Wednesday, May 26, 2010

J.A. Konrath's Thriller Ebook "The List" sells 16,000 Copies on Kindle

I first self-published on Amazon Kindle's Digital Text Platform in April of 2009, as a favor to some fans.

Back in 2005, I put some free ebook downloads on my website, JAKonrath.com. These were books that my agent tried to sell, but NY didn't want to buy.

I posted them on my site, for free, figuring they could be used as a gateway drug. Give readers a taste, and if they like it, maybe they'll go on to buy some of my print novels and I'll make a few bucks.

In 2009, several fans emailed me, saying they wanted to read my free ebooks on their new Kindles, but Kindle couldn't (yet) read pdf files. Was there any way I could make the ebook Kindle-friendly?

It turned out there was. Going to dtp.amazon.com, writers could upload their ebooks to Kindle for free. So that's what I did.

For price, I set it under $2.00. I figured this was a loss lead, meant to steer people toward my print novels.

Since then, I've sold over 46,000 ebooks. About 16,000 of those have been The List.

What's The List about? Here's the Kindle description:

A billionaire Senator with money to burn...
A thirty year old science experiment, about to be revealed...
Seven people, marked for death, not for what they know, but for what they are...

THE LIST by JA Konrath
History is about to repeat itself

About the ebook:

THE LIST is a bit of a departure for Konrath. It's a technothriller about a group of ten people who each have tattoos of numbers on the bottoms their feet, and don't know why.

One of them, a Chicago Homicide cop named Tom Mankowski, has had one of these strange tattoos since birth. When he investigates a violent murder and discovers the victim also has a tattooed number, it sets the ball rolling for an adventure of historic proportions.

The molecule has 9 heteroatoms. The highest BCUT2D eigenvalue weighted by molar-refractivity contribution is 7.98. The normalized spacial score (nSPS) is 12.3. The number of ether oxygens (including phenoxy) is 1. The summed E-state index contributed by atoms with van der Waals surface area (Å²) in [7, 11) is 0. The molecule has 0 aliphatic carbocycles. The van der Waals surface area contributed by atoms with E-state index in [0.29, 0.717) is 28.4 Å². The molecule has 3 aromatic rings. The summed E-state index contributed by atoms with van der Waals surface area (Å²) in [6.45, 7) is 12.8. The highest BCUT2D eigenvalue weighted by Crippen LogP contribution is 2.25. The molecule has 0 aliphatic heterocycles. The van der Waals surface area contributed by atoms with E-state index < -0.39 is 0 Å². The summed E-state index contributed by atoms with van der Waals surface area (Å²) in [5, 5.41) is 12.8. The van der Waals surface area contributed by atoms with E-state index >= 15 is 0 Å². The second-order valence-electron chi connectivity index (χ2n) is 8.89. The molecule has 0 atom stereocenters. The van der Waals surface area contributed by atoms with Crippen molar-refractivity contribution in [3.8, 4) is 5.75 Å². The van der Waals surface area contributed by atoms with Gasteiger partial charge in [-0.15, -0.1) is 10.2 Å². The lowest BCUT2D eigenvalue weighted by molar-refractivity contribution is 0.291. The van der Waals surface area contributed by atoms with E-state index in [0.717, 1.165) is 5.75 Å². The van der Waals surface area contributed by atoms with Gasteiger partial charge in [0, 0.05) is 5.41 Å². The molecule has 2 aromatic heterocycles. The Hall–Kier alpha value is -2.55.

To say more would give away too much.

Like the Jack Daniels series, THE LIST combines laugh out loud humor with serious suspense and thrills.

You can order it HERE for $1.99.


To say I'm shocked by how many copies this has sold is putting it lightly. My other ebooks are doing well, but this one is clearly the runaway hit. It's had 62 customer reviews and counting, which is more than the majority of my print titles have gotten. It's been the #1 seller in the Amazon Kindle Store Police Procedural category for six months (I currently have 12 ebooks in the top 100 in that category.) And I get more fanmail about The List than I do about my Jack Daniels series.

What is it about this particular book? I wish I knew. Maybe it's the cover. Maybe it's the description. Maybe the sample excerpt, which can be downloaded for free, hooks people. Maybe it's word of mouth. Maybe it's the title.

Whatever it is, the sales are double any of my other ebooks. It's currently selling 80 copies a day, and shows no signs of closing down.

Here's what fascinates me: I would assume that 16,000 self-pubbed ebook sales are impressive. In fact, I would think they'd be impressive even by NY publishing standards. Compare that to the 2500 ebooks Whiskey Sour (my first novel) has sold, and it's taken six years to sell that many.

So why hasn't any major publisher looked at this ebook and made me an offer?

I assume some industry professionals read my blog. I've been making a lot of noise over the past year about ebooks, and most editors are tech savvy and pay attention to Twitter and Facebook and the blogosphere.

Yet no one has approached me with a deal, even though this ebook is outselling major bestsellers. After all, it is ranked on Amazon higher than Kellerman, Robb, Connelly, Crais, Patterson, and everyone else. Wouldn't it make sense to release a print version?

So that's what I'm doing. Next month, using Amazon's CreateSpace program, I'm self-publishing The List as a low-priced trade paperback.

I'm curious how it will do, and I'll let you know when it's available.

I'd also like to announce that next month I'm self-publishing two original horror novels on Kindle. And guess what? Both of these did have offers from large NY print publishers. But I have decided to put my money where my mouth is and release them on my own instead.